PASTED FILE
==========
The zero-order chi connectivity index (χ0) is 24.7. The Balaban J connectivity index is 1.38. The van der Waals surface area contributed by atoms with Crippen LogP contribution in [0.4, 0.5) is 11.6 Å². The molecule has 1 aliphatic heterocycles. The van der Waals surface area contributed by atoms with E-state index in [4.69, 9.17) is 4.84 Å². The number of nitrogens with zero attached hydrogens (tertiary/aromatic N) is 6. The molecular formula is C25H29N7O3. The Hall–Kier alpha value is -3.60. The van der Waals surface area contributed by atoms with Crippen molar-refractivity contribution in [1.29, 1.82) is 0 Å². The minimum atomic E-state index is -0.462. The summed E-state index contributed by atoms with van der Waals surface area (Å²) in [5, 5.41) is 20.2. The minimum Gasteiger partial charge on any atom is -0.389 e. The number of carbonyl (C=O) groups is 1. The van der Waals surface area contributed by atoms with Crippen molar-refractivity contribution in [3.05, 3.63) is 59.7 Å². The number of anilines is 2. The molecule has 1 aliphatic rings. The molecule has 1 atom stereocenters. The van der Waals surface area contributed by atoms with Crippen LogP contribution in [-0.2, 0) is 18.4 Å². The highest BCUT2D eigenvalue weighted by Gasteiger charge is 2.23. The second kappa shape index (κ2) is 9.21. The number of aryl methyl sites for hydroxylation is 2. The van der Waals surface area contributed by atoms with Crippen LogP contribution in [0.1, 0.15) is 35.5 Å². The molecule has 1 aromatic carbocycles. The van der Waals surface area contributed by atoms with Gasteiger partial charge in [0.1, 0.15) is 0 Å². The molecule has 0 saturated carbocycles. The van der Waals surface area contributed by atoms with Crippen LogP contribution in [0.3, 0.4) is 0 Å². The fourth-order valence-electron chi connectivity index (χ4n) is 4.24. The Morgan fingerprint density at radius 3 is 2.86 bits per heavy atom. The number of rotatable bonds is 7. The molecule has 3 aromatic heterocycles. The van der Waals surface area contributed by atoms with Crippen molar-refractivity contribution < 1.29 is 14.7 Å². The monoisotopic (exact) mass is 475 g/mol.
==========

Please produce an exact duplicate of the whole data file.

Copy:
The zero-order chi connectivity index (χ0) is 24.7. The Balaban J connectivity index is 1.38. The van der Waals surface area contributed by atoms with Crippen LogP contribution in [0.4, 0.5) is 11.6 Å². The molecule has 1 aliphatic heterocycles. The van der Waals surface area contributed by atoms with E-state index in [4.69, 9.17) is 4.84 Å². The number of nitrogens with zero attached hydrogens (tertiary/aromatic N) is 6. The molecular formula is C25H29N7O3. The Hall–Kier alpha value is -3.60. The van der Waals surface area contributed by atoms with Crippen molar-refractivity contribution in [1.29, 1.82) is 0 Å². The minimum atomic E-state index is -0.462. The summed E-state index contributed by atoms with van der Waals surface area (Å²) in [5, 5.41) is 20.2. The minimum Gasteiger partial charge on any atom is -0.389 e. The number of carbonyl (C=O) groups is 1. The van der Waals surface area contributed by atoms with Crippen molar-refractivity contribution in [3.05, 3.63) is 59.7 Å². The number of anilines is 2. The molecule has 1 aliphatic rings. The molecule has 1 atom stereocenters. The van der Waals surface area contributed by atoms with Crippen LogP contribution in [-0.2, 0) is 18.4 Å². The highest BCUT2D eigenvalue weighted by Gasteiger charge is 2.23. The second kappa shape index (κ2) is 9.21. The number of aryl methyl sites for hydroxylation is 2. The van der Waals surface area contributed by atoms with Crippen LogP contribution in [0.1, 0.15) is 35.5 Å². The molecule has 1 aromatic carbocycles. The van der Waals surface area contributed by atoms with Gasteiger partial charge in [0.1, 0.15) is 0 Å². The molecule has 0 saturated carbocycles. The van der Waals surface area contributed by atoms with Crippen LogP contribution in [0.3, 0.4) is 0 Å². The fourth-order valence-electron chi connectivity index (χ4n) is 4.24. The Morgan fingerprint density at radius 3 is 2.86 bits per heavy atom. The number of rotatable bonds is 7. The molecule has 3 aromatic heterocycles. The van der Waals surface area contributed by atoms with Crippen molar-refractivity contribution < 1.29 is 14.7 Å². The monoisotopic (exact) mass is 475 g/mol.